People enjoy the warm weather on the beach, amid the outbreak of coronavirus disease (COVID-19), in Bournemouth, Britain, on June 25, 2020 in this still image from a social media video. Instagram / @ Arubabournemouth / via REUTERS.
LONDON (Reuters) – Authorities in Bournemouth, a popular seaside town in southern England, on Thursday declared a “major incident” in what they called the irresponsible behavior of crowds that had ignored the public health guidance on coronavirus and very overloaded local services.
The statement came after visitors arrived in large numbers in a period of warm weather, resulting in road stagnation, illegal overnight camps, excessive waste, antisocial behavior, and alcohol-fueled fights.
“We are absolutely horrified by the scenes witnessed on our beaches, particularly in Bournemouth and Sandbanks, in the past 24-48 hours,” Council leader Vikki Slade said in a statement.
“The irresponsible behavior and actions of so many people is simply shocking and our services stretch to the absolute hilt trying to keep everyone safe.”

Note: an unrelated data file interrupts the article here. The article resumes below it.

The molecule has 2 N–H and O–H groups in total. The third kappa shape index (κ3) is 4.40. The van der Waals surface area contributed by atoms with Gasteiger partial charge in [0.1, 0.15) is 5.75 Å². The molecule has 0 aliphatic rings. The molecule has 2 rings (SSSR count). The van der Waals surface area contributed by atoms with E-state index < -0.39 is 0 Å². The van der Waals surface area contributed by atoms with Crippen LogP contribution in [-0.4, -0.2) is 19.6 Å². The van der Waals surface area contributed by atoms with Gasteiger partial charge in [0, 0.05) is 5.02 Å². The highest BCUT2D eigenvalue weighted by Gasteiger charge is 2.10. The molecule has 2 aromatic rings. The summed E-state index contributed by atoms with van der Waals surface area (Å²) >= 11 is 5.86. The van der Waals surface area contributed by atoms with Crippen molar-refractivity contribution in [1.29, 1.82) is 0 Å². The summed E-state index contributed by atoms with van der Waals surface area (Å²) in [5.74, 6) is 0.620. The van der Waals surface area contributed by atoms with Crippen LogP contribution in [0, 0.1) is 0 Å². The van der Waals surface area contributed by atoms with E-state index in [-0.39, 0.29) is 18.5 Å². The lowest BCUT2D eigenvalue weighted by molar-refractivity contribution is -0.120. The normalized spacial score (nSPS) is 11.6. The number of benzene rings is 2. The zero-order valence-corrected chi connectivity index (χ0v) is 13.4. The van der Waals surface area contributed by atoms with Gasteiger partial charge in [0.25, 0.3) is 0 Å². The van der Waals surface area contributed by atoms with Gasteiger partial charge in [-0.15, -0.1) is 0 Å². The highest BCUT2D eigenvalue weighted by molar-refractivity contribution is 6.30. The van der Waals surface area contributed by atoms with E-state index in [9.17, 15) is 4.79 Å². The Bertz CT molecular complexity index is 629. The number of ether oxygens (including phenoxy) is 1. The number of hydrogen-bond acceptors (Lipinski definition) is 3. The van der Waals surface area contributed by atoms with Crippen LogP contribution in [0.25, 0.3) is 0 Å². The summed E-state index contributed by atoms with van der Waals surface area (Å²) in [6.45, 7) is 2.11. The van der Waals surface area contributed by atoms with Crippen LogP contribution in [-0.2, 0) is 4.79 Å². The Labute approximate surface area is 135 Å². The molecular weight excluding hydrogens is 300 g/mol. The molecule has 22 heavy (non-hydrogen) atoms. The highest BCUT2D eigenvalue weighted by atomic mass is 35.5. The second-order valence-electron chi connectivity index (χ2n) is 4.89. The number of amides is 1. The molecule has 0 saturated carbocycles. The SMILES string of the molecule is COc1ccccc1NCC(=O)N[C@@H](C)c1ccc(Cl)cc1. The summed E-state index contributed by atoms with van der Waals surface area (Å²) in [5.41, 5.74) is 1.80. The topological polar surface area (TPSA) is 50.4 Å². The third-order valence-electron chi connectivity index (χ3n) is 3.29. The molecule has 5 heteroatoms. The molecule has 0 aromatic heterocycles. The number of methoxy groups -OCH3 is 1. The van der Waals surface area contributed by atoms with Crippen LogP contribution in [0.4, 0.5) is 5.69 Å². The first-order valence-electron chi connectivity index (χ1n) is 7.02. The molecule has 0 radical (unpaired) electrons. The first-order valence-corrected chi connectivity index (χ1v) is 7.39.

Social distancing measures have been in place in Britain since March to curb the spread of the new coronavirus, although the rules will be relaxed significantly from July 4.
With the pubs still closed, many people have headed to parks and beaches to meet friends and drink alcohol, in some cases ignoring advice to stay 2 meters away.
In Bournemouth, roads were obstructed by illegal parking lots, crews were abused while trying to empty overflowing containers, and on Thursday morning, 33 tons of debris had to be removed from the stretch of coastline around the city.
The emergency response will include additional police patrols, security to protect garbage collectors, additional surveillance of the parking lot, evictions of unauthorized campers and signage on access roads warning people not to come.
“We strongly recommend that members of the public think twice before heading to the area,” said Sam de Reya of the local police. “Clearly, we are still in a public health crisis and such a significant volume of people heading to an area puts increased pressure on emergency services resources.”
Estelle Shirbon’s Reports; editing by Stephen Addison